Adela Mason had been taking part in a TV panel game that evening, dark hair cut in a severe bob, and a crimson dress making the most of an enviable figure. She was bright and sparky, and had emerged as an easy winner, accepting the plaudits of her fellow-panellists with apparent modesty.
Yet there had been something about her smile and the turn of her head that had plainly been intended to remind them all that she was also the biggest earner on the show.
Why should that worry me? Marin had asked herself. I'm not going to be any kind of rival, just a toiler in her vineyardif I get through the interview, that is.
However, somewhat to her own surprise, she'd done so.
'You seem to have rather more about you than the other candidates,' Ms Mason had told her, playing with the large solitaire-diamond on her wedding finger. 'One of them gave the impression she'd never read a book in her life, and the other was justunsuitable.' She looked Marin over, taking in the slender body, the light brown hair swept back from her face and fastened at her nape with a ribbon, the pale, creamy skin and quiet, unremarkable features, and nodded. 'Yes, if your keyboard skills are up to scratch, I think you'll do very well.'
She'd paused. 'I'm planning to go down to Evrier sur Tarn next week. I expect you to be available to travel with me. Betsy made all the stopover arrangements before she went off to play Florence Nightingale, but if there are any difficulties I expect you to sort them out.'
Marin could have done without that fairly callous remark about her predecessor, but she'd smiled and agreed that sorting of most kinds was well within her remit.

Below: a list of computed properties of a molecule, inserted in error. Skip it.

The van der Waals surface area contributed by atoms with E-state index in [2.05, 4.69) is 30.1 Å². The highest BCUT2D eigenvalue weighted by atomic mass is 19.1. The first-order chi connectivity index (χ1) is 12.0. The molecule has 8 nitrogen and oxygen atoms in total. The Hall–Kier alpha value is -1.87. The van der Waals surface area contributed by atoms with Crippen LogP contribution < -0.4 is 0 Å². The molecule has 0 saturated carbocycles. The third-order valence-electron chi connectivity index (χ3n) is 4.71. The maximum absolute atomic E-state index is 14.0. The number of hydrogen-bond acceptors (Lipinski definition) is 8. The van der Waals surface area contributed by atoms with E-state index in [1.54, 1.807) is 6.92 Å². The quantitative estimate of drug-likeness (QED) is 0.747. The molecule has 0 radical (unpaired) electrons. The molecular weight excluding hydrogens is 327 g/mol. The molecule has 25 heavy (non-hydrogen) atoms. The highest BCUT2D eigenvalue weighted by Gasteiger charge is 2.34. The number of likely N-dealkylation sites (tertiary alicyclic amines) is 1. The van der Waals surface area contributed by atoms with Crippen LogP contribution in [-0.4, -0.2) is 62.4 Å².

Not realising that, less than a month later, it would be her own immediate future that would need her attention.
And there, she thought with faint annoyance, went that damned phone again.
'People know I'm away,' Lynne had told her as she'd left, adding drily, 'And I've left Rad a written memo too, so you shouldn't be disturbed.'
Except it wasn't working out like that. Someone or more had clearly slipped through the net.
'Please leave your message after the tone,' she advised the unknown caller in a sing-song voice, before adding more hot water and some extra drops of perfumed oil to the bath and sliding further down into its comforting depths.
It must be lovely, she reflected wistfully, to be so much in demand, to have friends constantly ringing to suggest a cinema, a meal or even a drink.
And to have someone like Mike
That probably most of all, she admitted. Because, at twenty, she still hadn't had anything approaching a serious relationship with a man.
On the other hand, she was by no means Marin No-Mates. She'd gone on dates since she'd been in London, of course she had, generally making up foursomes with the other girls at the agency. Occasionally, the guy she'd been partnered with for the evening had asked to see her again. Occasionally.